Poor mental health in nursing homes can worsen pre-existing conditions such as heart conditions and gastrointestinal issues. Chronic stress from an unmanaged anxiety disorder creates stress on every major bodily system, particularly the immune system. Elderly adults already struggle with weakened immune systems due to old age and pre-existing health conditions. The extra strain from untreated mental health problems can lead to an increase of infections, antibiotic resistance, sepsis, and even death.
Additionally, nursing home residents who experience depressive symptoms will struggle to do basic self-care activities, like getting out of bed, eating, brushing their teeth, taking their medication, etc. Lack of self-care can lead to a whole host of health problems, like bed sores from lack of mobility, increased infections from malnutrition, dental decay due to poor oral hygiene, and the list goes on.
That is why it’s so crucial to prioritize older adult mental health in all skilled nursing facilities. Unfortunately, many U.S. nursing homes don’t have the time, money, or resources to provide mental health services to their residents.
Is Poor Mental Health in Nursing Homes a Sign of Abuse and Neglect?
Yes. As previously stated, the quality of care that older adults receive in their nursing homes dramatically impacts both physical and mental health. A nursing home resident with pre-existing mental health conditions can quickly deteriorate even further if they’re experiencing abuse and neglect in their facility. Similarly, nursing home residents with no prior history of serious mental illness can suddenly develop behavioral symptoms when they’re being abused or neglected in their facility.
Lack of Mental Health Services Can Be a Form of Nursing Home Abuse and Neglect
Nursing home abuse can involve verbal abuse, emotional abuse, physical abuse, sexual abuse, and even financial abuse. Meanwhile, neglect often entails a lack of basic needs, like lack of food, lack of medications, lack of good personal hygiene, lack of necessary medical care, etc. It’s also important to remember that a lack of mental health treatment is also considered abuse and neglect, especially if the resident is clearly declining.
Ever since the 60s and 70s, when many psychiatric facilities shut down, nursing homes have struggled to provide mental health services for their residents with serious mental illnesses due to understaffing and lack of training. This led to frequent use of both physical and chemical restraints in order to subdue nursing home residents with serious mental illness, instead of providing behavioral health services in nursing homes.
In fact, studies suggest that up to 80% of residents with mental illness did not receive appropriate behavioral health care from a mental health professional. Given what we know now about the intimate connection between physical health, mental health, and mortality, a failure to provide mental health services is dangerous and unacceptable.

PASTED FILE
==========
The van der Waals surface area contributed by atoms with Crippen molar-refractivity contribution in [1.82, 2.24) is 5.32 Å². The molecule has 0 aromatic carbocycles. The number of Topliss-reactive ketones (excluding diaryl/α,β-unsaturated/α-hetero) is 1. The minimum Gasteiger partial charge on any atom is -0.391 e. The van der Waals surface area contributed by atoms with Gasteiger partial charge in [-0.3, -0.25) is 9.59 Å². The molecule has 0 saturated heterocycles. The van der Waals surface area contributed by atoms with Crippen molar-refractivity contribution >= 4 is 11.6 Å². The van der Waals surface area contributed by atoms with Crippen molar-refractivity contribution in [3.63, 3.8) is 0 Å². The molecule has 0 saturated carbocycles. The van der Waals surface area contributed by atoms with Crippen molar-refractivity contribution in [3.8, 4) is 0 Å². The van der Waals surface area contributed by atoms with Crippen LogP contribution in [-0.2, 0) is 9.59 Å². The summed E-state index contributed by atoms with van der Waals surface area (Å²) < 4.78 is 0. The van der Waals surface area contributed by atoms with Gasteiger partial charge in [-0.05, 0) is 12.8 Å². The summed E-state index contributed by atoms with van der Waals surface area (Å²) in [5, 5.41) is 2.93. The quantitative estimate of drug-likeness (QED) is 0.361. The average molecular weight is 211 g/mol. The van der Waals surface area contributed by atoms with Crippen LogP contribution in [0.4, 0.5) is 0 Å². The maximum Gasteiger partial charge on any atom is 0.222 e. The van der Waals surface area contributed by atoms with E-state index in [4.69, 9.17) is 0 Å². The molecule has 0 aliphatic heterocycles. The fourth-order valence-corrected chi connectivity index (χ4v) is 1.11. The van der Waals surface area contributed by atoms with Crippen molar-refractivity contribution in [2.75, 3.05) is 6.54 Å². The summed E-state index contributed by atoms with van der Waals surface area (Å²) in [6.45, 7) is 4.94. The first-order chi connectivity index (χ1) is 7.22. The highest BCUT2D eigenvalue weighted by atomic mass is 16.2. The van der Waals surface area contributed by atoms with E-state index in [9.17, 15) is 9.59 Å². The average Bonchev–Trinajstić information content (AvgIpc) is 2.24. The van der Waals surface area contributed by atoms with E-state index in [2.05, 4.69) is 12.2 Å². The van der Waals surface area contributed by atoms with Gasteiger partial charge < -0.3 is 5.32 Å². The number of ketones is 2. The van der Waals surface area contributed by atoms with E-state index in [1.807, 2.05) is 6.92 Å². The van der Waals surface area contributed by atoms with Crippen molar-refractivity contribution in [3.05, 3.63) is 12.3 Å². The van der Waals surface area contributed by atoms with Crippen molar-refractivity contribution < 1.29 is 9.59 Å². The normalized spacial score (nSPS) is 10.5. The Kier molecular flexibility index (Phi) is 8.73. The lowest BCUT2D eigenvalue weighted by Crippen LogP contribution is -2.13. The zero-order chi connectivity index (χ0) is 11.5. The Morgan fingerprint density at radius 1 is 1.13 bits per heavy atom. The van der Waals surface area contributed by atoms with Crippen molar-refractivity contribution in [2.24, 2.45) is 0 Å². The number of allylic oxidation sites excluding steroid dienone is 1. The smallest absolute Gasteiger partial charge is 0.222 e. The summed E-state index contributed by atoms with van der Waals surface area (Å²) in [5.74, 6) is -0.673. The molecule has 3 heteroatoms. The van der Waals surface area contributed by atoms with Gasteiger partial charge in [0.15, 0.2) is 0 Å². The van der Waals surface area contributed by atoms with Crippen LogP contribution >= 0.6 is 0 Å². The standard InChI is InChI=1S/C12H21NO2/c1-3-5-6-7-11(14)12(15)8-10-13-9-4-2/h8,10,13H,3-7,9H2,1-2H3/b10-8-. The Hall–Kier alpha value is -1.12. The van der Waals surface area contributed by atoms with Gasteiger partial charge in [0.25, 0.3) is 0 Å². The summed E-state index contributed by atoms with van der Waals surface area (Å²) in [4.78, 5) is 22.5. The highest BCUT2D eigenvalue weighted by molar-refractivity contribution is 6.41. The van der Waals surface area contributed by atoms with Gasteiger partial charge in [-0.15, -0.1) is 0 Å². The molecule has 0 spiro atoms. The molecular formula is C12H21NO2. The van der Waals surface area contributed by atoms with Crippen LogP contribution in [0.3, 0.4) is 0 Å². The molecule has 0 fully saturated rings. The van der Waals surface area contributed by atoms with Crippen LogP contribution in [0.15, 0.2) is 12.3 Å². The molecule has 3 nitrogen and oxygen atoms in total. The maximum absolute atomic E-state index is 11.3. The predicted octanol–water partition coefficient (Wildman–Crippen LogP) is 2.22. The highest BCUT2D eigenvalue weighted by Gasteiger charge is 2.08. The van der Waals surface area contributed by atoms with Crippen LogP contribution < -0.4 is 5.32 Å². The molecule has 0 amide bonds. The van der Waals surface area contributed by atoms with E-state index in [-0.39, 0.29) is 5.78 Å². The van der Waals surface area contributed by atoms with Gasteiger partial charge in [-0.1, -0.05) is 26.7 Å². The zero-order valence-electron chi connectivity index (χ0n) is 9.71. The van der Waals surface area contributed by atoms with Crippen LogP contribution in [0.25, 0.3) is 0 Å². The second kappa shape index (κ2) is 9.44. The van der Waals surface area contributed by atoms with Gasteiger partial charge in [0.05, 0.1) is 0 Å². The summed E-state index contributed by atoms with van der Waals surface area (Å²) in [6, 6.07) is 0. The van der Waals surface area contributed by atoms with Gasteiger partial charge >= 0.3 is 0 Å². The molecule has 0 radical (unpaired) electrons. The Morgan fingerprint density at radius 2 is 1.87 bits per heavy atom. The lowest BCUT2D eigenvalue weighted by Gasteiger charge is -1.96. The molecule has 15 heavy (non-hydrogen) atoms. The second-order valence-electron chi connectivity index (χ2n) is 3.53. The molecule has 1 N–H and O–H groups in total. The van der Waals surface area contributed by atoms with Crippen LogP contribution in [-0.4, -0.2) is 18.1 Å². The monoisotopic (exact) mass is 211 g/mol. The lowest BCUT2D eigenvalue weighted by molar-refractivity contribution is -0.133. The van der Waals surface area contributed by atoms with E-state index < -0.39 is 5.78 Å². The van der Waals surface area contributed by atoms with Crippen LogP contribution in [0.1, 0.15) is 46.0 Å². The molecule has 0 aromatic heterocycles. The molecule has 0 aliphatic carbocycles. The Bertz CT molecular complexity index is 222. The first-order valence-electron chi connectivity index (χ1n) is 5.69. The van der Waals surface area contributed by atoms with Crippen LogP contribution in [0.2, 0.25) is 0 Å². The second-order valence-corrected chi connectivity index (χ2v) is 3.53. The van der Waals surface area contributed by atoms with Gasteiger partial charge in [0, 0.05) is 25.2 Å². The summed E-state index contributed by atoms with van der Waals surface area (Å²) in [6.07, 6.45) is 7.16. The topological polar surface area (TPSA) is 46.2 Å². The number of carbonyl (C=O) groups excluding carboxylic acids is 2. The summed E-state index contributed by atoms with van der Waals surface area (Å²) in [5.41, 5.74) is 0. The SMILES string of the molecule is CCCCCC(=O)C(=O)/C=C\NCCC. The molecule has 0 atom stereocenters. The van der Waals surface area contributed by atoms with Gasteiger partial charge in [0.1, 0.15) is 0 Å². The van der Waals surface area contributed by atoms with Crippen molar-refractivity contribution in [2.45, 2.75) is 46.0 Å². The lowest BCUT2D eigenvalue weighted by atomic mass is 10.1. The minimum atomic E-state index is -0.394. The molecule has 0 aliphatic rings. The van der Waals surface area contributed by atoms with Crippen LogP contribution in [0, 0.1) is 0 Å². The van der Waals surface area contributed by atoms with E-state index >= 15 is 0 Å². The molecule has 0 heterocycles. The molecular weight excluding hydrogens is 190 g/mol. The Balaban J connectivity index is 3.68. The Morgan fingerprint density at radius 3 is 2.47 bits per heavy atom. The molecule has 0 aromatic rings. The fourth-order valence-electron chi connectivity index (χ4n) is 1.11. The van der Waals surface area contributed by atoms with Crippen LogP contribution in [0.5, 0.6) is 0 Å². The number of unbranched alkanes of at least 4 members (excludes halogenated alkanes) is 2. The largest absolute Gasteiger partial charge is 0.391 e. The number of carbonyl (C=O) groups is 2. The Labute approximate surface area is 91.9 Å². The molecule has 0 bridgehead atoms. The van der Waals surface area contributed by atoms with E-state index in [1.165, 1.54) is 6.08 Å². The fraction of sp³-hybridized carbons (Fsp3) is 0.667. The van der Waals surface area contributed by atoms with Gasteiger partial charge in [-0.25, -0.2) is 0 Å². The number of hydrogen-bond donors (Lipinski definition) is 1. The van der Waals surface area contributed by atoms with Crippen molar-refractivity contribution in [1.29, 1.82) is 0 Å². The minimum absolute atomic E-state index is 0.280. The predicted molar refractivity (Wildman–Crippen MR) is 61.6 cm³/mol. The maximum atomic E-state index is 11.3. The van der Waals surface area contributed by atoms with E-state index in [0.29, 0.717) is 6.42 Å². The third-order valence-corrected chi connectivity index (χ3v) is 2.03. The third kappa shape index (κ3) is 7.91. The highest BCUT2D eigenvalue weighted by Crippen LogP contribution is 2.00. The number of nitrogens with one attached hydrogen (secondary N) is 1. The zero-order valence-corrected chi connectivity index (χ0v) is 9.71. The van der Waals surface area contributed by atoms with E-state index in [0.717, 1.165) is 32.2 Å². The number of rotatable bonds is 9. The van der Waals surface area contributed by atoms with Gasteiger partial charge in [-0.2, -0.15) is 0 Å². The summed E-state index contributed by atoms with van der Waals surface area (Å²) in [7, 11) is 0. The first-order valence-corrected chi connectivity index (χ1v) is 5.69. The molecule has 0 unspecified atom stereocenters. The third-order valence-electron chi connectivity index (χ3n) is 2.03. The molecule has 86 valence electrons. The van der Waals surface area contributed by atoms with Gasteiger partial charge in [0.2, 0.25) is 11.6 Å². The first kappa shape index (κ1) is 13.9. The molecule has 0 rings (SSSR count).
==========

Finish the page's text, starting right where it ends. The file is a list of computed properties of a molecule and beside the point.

Can You Sue for Poor Mental Health in Nursing Homes?
Yes, you can sue nursing home staff members or the entire nursing home if your elderly loved one is suffering from mental illness as a result of abuse and neglect. You can also sue if your elderly loved one has a known, serious mental illness and they’re not receiving the mental health care that they desperately need. Countless studies show that poor mental health in nursing homes can lead to a variety of physical health issues, and even early death, if not treated properly.
Mentally ill nursing home residents and their family members deserve justice and financial compensation for any kind of abuse and neglect. Chicago’s top notch elder abuse lawyers at Curcio Law Offices can analyze the details of your elderly loved one’s situation and help you determine if you have a strong case.
Damages for Nursing Home Abuse and Neglect
A Chicago elder abuse lawyer can help you and your elderly loved one recover financial compensation for the following types of damages:
- Medical bills
- Rehabilitative bills
- Emotional distress
- Physical pain and suffering
- Expenses associated with switching nursing homes
- Funeral and burial expenses if the nursing home abuse and neglect resulted in wrongful death
How Can Nursing Homes Improve Mental Health Among Nursing Home Residents?
Managing mental health is a critical part of having overall healthy and happy nursing home residents. Tragically, geriatric psychiatry services and enrichment activities are often put on the back burner in nursing homes, especially since the COVID-19 pandemic wiped out thousands of nursing home staff members. If your loved one’s current facility doesn’t do the following things to manage mental health disorders (and your loved one’s health is suffering as a result), please speak to our legal team.
- Providing basic mental health care with a mental health professional and/or psychiatric medications.
- Encouraging family members to visit their loved ones regularly.
- Scheduling group activities and games with other nursing home residents.
- Encouraging and/or scheduling daily physical activity (walking outside, going to the facility gym, etc.)
- Encouraging mentally stimulating activities like doing puzzles, playing memory games, coloring in adult coloring books, doing word searches/crosswords, etc.
- Making sure that residents eat meals together.
- Making sure nursing home residents eat 3 healthy meals a day.